Of course, it wasn’t that easy. New Horizon was not the sort of army-place you could just enlist in. You had to pass though an endless amount of trials first, competing with thousands of others to gain a placement in any given year. But, Saito managed to do that. That was the first test he passed to fulfill his master’s calling for him, which, at the time, he was still very unsure of.
Then he underwent the basic training program at the Horizon Academy, which, he found quite easy, compared to the regimens and teaching styles of the monks at the ashrams of his youth, and he was usually top of his class. He also had the advantage of being a decade older than almost all the other students, the maturity factor. And, afterward, New Horizon’s First Council suggested he should do a an additional degree at the Transpersonal Psychology Institute.
Again Saito was one of the top students, although, a better term than student would be “participant.” The course of study there was quite fluid and exploratory. Teachers at the institute were not necessarily formal masters, or gurus, like Yeshe Rinpoche, although such true adepts did come from time to time to give a “talk” to students about various topics, and occasionally, some of the visiting masters would even grant Darshan.
The word “Darshan” came from the Hindu derivative of the Sanskrit “darshana” which literally means “seeing,” or “sight of,” or “vision of.” The greatest gift a devotee could receive was simply given by being in the guru’s company. The master would simply sit contemplatively with his disciples and wordlessly transmit his or her state of freedom to everyone in profound silence. Saito was always ecstatically grateful for these rare and precious events, especially since he had been so spoiled by his own master’s Darshan for so many years.
Many of the instructors there were, like him, a devotee of some special being, and were therefore very qualified to give “dharma”—or teachings—even though they were not necessarily, themselves, transmission masters like their gurus, or, at least not as “evolved”—so-to-speak—in terms of their own Realization. There was “talking school” and there was “practicing school,” and the difference between them was vast; like sleeping vs. waking. At the Institute, Saito was happy to experience the best both mental and spiritual worlds had to offer.
As a boy in Tibet, he had been very fortunate to grow up in a culture that did not have prejudice about the guru/devotee relationship. The materialistic “western” culture that overtook the Earth over time was mostly ignorant about the ancient and necessary spiritual need for the guru. Many students at the Institute were put-off by the devotional feelings and gestures that he and some fellow classmates would make towards the masters who visited the school. But most of those soon learned that this was just a fearfully ignorant reaction on their parts, because the true guru was one that inspired a great love-response in people. And because the guru was love itself, it was natural for devotees to adore him or her. And whatever love was directed to the master was returned ten-fold to the student. It was a beautiful thing. It was how people could actually have a real relationship with God in their like-form.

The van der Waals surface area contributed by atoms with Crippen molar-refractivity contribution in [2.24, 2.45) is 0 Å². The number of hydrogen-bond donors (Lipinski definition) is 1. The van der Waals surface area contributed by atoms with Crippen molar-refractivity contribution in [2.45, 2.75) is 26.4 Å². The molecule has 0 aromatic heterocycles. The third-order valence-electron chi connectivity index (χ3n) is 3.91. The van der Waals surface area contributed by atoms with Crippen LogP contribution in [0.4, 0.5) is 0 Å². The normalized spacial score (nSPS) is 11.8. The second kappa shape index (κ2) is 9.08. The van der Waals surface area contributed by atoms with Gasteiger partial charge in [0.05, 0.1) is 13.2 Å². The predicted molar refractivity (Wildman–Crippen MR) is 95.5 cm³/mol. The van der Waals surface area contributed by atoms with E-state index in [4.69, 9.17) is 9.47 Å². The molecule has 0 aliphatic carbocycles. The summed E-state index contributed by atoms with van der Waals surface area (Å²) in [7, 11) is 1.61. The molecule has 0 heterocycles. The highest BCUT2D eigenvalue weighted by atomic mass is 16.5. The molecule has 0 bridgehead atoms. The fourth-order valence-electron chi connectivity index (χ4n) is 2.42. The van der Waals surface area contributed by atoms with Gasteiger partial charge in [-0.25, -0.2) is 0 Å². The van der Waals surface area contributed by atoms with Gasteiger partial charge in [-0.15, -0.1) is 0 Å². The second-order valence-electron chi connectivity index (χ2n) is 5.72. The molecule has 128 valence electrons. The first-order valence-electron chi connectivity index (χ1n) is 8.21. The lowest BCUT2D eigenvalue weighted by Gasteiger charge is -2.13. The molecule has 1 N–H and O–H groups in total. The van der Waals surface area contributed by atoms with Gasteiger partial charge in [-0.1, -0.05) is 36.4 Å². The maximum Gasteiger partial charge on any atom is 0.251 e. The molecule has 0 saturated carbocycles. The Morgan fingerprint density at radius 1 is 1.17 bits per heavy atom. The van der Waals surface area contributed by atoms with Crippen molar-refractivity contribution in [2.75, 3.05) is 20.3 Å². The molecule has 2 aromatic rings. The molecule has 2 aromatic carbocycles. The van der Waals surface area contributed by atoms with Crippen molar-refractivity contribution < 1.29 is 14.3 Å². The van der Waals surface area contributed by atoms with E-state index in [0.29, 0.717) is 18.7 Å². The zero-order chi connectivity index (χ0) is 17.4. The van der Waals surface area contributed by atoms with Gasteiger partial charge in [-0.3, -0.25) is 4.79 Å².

But the authentic master was never in the business of congratulating the ego—it was a difficult relationship for the student to endure. It was a matter of “tapas” or heat, fiery. More often than not, most gurus were intensely critical beings—a major turn-off for the ministerial conditioned Sunday-School-types of mere consolation-seeking believers.
The true guru serves his or her students to break free of their limitations for the sake of the pupil’s Realization. They cared nothing for themselves—they were already happy! But even though the guru gives the gift of Realization the student must understand everything about him or herself, until the final knot is loosed. When a person makes a vow of practice to their guru, the guru will do whatever he or she can to enlighten the student.
Saito observed how many secular people were offended by the unconventional ways many masters worked with students, how they failed to understand the mutual sacrificial relationship between the guru and the devotee. It was always plain to him how his own master literally ate his karma for breakfast! However difficult it looks for the student, it was far worse for the master.
Saito often tried to explain to people how true masters were not at all cultic figures, in spite of how it might look sometimes with all the energy and weirdness that can be occurring around them, or how their “devotees” might indeed be wrongly oriented to them – at times dramatizing their merely religious enthusiasms, seeking emotional consolation or mystical experiences, ego-recognition, or neurotic “salvation.” Rather, rightly understood, such spiritualist beings were windows to the very soul of every one. The guru is not separate from the disciple—or anything at all. The student, in giving his great love and adoration to the master is not worshiping some ego-personality or some creator-god idea in human form, but the Self of all and All. Saito always compassionately noticed how difficult a concept this was for non-practitioners to accept, especially those governed by the “Western” mind—which was virtually every human being who lived anywhere on Earth for the last 400 years!